Steve Allsworth transcribes another of this great group’s memorable instrumentals, so turn your echo on, grab that whammy and go!
It’s easy to underestimate in today’s current musical climate, the mass appeal, success and influence that the Shadows had, especially in their early years. they had 69 UK chart singles in the five decades from the 1950s to the 2000s, with just over half credited to them purely as an instrumental group and the rest as Cliff Richard and The Shadows. Third only behind Elvis and Cliff in the UK singles chart, they are also credited as being the world’s most successful backing group. As the original pioneers of the four-member rock group format, they also played a pivotal role in the development of the many thousands of guitar-based groups both in the UK and the abroad. In the pre-Beatles era from 1958 to 1962, the Shadows and Cliff were arguably the only major group.
Hank’s famous fiesta red Strat, played through a combination of Vox amps and an Italian Meazzi echomatic echo unit, is an immediately identifiable sound that no doubt played its part in the development of instrumental guitar music as we know it today.
This month’s track is one of The Shadows’ lesser-known tracks, despite reaching the number two spot in the UK when it was released as a single in 1963 and staying in the charts for a further 17 weeks. The track was written by Jerry Lordan, who had already found success with Apache, first recorded by Bert Weedon. Lordan wasn’t keen on Bert’s version, so he played Apache backstage on a ukulele while on tour with The Shadows and the band decided to record it there and then. When it was finally released in 1960 it topped the charts and stayed there for five weeks. Lordan went on to pen further instrumental hits such as Wonderful Land, and Diamonds (for Shads’ bassist and drummer Jet Harris and Tony Meehan, although Licorice Locking and Brian Bennett played on Atlantis).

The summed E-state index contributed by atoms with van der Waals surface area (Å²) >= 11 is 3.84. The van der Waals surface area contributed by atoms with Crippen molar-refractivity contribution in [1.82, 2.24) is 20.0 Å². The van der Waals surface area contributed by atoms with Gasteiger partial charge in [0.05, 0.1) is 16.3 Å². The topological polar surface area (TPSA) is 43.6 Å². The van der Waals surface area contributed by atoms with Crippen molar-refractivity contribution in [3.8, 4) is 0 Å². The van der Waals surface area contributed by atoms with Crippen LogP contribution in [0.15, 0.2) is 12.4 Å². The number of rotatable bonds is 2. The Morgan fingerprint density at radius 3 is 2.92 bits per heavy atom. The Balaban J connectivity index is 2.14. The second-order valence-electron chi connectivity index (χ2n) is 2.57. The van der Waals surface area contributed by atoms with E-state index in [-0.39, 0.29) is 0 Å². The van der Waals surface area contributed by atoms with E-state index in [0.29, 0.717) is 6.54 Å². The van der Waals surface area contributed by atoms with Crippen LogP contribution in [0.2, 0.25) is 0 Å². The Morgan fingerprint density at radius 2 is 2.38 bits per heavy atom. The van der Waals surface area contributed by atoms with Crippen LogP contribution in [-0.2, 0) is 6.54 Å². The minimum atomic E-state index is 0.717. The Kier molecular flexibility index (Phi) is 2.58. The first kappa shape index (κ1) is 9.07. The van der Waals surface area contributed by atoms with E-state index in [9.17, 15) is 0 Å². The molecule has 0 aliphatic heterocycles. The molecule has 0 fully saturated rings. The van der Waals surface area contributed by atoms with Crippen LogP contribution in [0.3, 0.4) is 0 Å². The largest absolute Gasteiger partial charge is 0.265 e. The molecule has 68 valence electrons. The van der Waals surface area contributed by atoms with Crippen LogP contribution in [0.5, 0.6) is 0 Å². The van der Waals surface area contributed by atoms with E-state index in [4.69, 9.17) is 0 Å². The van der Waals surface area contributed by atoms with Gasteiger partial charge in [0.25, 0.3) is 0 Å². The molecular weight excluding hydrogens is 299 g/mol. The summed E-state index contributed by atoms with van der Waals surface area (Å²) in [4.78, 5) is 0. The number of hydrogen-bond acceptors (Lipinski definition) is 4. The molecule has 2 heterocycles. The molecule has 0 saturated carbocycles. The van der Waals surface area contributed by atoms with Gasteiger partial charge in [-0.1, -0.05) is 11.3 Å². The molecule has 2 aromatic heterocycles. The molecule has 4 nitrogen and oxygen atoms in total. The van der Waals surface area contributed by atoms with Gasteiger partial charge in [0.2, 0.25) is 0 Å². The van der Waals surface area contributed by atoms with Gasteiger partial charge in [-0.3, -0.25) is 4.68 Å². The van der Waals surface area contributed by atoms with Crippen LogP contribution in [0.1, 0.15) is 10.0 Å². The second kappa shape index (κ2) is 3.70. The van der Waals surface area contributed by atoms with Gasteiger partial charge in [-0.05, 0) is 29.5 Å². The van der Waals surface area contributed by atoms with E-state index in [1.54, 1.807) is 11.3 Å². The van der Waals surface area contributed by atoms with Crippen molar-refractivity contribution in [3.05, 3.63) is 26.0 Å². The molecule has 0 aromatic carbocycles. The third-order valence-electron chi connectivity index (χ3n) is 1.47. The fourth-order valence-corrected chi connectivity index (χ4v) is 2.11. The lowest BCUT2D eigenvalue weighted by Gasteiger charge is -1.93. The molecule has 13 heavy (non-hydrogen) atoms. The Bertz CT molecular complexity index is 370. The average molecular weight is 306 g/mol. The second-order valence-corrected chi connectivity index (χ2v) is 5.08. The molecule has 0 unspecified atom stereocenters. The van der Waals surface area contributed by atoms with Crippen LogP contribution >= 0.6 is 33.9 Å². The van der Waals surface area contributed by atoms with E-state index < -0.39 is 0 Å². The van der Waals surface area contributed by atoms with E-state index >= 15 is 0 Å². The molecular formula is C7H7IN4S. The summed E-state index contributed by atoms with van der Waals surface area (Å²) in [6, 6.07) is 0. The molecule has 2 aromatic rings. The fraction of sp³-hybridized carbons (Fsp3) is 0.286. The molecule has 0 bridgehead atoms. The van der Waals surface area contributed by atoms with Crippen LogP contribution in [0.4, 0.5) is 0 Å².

After the band split in 1968 The Shadows received a second wave of success from the late 70s until their final breakup in 1990, but Hank has continued to release solo material ever since, plus there have been various ‘reunion’ gigs. Like many of The Shadows’ best tracks, Atlantis features a simple melody that uses chord tones effectively, especially over the latter part of the theme (which uses a non-diatonic D major chord for example). It also plays heavily on quarter-note triplets, although don’t feel that these and many of the other rhythms need to be absolutely perfect. Much of Hank’s musicality comes from letting these rhythms ebb and flow to give the melody more of a lyrical quality.
I bumped into George Harrison in Abbey Road and he told me how much he loved the single [My Baby Blue]. ‘Take my advice’, he said, ‘forget about being an instrumental group and follow up on the vocals.’ We didn’t. We were idiots. Nice boys, but idiots. Hank Marvin